I had a great conversation with a friend recently. Out of the blue, it was equal parts encouraging and convicting. It was a divine appointment, the kind of chat that so clearly drove home what the Holy Spirit had been speaking that it could only have come directly from Him. I was sharing with this friend how much I've struggled with my children lately, in the midst of this chaotic season. This friend, who is several years further down the parenting road than I, encouraged me that, with Jesus, I could do it. She then exhorted me, with Jesus, to do it. In a word, get it together, mama.
You see, I have kind of hated parenting lately. I love my boys, but they have been tiny terrors. I know where it's coming from - nothing in our world is normal right now. Their routine is completely upended. They spend hours strapped in their car seats and fed a steady diet of DVDs and fast food. Most importantly, the thing they need and want most in the world, the positive, loving attention of mommy and daddy, has all but disappeared. So they act out, pick fights, talk back, whine, and generally push every button and boundary until Mommy snaps.
And oh, do I ever snap. I never considered myself to have much of a temper until now. But lately, when I finally crash into bed at night, I cringe as I replay the angry words, harsh condemnations, and barked orders that peppered our conversations during the day. My little ones push, and I react. They push, I react. I feel helpless to do anything else, that I have no time or energy to spend getting to the real heart of the problem and coming up with real solutions. My toolbox is limited to yelling, threatening, bribing, and begging, none of which are effective as more than temporary band-aids.
More importantly, those tools, those strategies are doing nothing to teach my children about Jesus.
After the conversation with my friend, I drove home (alone, for a change) and told the Lord about my problem.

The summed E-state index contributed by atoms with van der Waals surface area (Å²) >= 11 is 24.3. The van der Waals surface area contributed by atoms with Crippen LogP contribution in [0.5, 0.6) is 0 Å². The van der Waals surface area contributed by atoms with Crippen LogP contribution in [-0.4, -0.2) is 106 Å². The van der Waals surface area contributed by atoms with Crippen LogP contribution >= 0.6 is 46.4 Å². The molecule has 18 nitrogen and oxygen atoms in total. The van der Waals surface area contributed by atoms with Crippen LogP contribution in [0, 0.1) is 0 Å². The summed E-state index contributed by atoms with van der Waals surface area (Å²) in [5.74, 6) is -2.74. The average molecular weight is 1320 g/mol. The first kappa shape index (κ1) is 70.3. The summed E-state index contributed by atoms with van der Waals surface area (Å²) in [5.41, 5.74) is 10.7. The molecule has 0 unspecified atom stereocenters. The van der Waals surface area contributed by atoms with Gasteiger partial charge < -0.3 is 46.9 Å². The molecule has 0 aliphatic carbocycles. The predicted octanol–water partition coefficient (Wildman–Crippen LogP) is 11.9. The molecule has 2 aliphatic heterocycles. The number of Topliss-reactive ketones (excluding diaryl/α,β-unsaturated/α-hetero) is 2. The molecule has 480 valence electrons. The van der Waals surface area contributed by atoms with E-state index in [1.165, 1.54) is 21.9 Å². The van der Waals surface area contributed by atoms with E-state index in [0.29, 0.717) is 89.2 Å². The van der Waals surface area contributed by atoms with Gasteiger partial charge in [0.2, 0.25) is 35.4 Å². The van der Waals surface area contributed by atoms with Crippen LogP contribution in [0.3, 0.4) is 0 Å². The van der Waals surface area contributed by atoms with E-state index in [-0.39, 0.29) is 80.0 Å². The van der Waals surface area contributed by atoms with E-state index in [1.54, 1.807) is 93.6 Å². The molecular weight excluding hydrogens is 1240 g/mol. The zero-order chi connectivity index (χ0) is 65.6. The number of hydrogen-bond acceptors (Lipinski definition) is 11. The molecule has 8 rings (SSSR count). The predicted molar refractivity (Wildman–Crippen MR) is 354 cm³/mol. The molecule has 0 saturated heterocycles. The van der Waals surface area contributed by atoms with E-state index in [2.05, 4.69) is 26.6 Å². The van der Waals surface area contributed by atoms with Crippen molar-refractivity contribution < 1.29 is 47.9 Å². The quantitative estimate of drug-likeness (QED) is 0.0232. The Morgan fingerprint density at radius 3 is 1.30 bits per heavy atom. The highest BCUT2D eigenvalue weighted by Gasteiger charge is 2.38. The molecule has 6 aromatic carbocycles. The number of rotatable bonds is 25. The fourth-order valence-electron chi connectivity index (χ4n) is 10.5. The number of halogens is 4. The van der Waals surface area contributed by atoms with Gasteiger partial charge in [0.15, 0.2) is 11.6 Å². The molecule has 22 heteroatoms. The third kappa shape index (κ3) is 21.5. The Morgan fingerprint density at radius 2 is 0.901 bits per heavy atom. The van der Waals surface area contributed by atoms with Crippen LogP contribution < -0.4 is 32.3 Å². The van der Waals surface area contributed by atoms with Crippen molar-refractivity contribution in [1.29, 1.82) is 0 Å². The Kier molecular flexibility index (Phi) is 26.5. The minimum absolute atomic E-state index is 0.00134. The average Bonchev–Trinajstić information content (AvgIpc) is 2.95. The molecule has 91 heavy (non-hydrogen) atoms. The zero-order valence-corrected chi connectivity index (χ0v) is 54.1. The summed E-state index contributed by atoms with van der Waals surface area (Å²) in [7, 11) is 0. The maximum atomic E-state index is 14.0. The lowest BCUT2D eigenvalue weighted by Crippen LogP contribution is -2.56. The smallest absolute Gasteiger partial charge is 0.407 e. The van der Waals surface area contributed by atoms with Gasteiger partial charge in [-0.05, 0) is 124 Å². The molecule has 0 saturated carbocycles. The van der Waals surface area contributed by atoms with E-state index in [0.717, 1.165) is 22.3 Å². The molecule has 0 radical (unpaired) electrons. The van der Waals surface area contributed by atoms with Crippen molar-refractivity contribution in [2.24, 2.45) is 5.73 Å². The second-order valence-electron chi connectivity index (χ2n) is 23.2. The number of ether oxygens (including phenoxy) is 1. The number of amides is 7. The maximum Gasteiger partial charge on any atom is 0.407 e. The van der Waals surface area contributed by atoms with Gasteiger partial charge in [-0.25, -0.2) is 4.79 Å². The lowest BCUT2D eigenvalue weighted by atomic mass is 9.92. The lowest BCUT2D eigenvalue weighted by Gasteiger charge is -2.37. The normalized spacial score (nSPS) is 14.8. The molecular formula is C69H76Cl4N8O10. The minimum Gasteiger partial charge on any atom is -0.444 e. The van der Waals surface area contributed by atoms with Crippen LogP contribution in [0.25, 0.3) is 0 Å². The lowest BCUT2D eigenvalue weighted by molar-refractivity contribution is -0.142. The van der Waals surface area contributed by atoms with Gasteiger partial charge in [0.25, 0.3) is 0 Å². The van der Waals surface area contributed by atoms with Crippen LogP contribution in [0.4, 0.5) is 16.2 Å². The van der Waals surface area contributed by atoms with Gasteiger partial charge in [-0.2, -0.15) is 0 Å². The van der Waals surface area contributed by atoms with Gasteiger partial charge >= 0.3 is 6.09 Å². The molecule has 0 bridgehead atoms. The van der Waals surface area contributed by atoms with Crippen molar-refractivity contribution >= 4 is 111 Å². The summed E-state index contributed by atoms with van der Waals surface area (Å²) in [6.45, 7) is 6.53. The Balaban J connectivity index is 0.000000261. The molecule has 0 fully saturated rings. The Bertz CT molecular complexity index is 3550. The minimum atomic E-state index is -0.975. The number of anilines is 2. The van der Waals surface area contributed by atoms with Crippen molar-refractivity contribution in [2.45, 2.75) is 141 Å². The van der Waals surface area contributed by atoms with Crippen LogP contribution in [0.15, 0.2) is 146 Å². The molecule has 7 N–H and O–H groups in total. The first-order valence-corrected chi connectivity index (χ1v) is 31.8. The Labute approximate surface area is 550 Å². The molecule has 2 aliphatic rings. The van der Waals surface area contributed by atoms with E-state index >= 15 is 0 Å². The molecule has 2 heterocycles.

"I can't do any better, Lord. I just have nothing left to give right now."
My grace is sufficient for you.
"Sure, under normal circumstances. But this is ridiculous. How can I be expected to model anything to them right now?"
Let's see... Daniel... Job... Joseph... Esther... Boaz...Moses... Paul... ... Do I need to keep going?
Humph. "Okay, okay. So my circumstances aren't that bad. But... I'm showing them why Mommy needs Jesus, too. Like, ALL the time. That's good, right?"
That is good. That's a start.
But the fruit of the Spirit is love, joy, peace, patience, kindness, goodness, faithfulness, gentleness, and self-control.
"Huh. I haven't really nailed those lately."
Not so much.
"I can't stop yelling at them. I can't stop saying things that I wish I could take back five minutes later."
A gentle answer turns away wrath, but a harsh word promotes evil.
The heart of the righteous weighs its answers, but the mouth of the wicked gushes evil.
Pleasant words promote instruction.
"I get it. I'm sorry. I'll start doing better soon, I promise."
Start doing it now. Show them who I am, today.
And so I am. Trying. Present tense. Because it is not okay to just throw up my hands and quit. It's not okay to put a pin in this Godly parenting business and decide I'll pick it back up when life returns to normal. This is when my children need most to see Jesus in me. This is when I need to show them not just why Mommy needs Jesus, but what Jesus does in Mommy. It's good for them to see me screw up. It's great for them to see forgiveness in action. It's even better, I would argue, for them to see repentance. Transformation. Obedience and faithfulness, in my words and my actions, when it's really, really hard. That's where they learn who He is and what He does with hopeless, helpless people.
Gentle words. Kind hands. Loving attitude. Go team.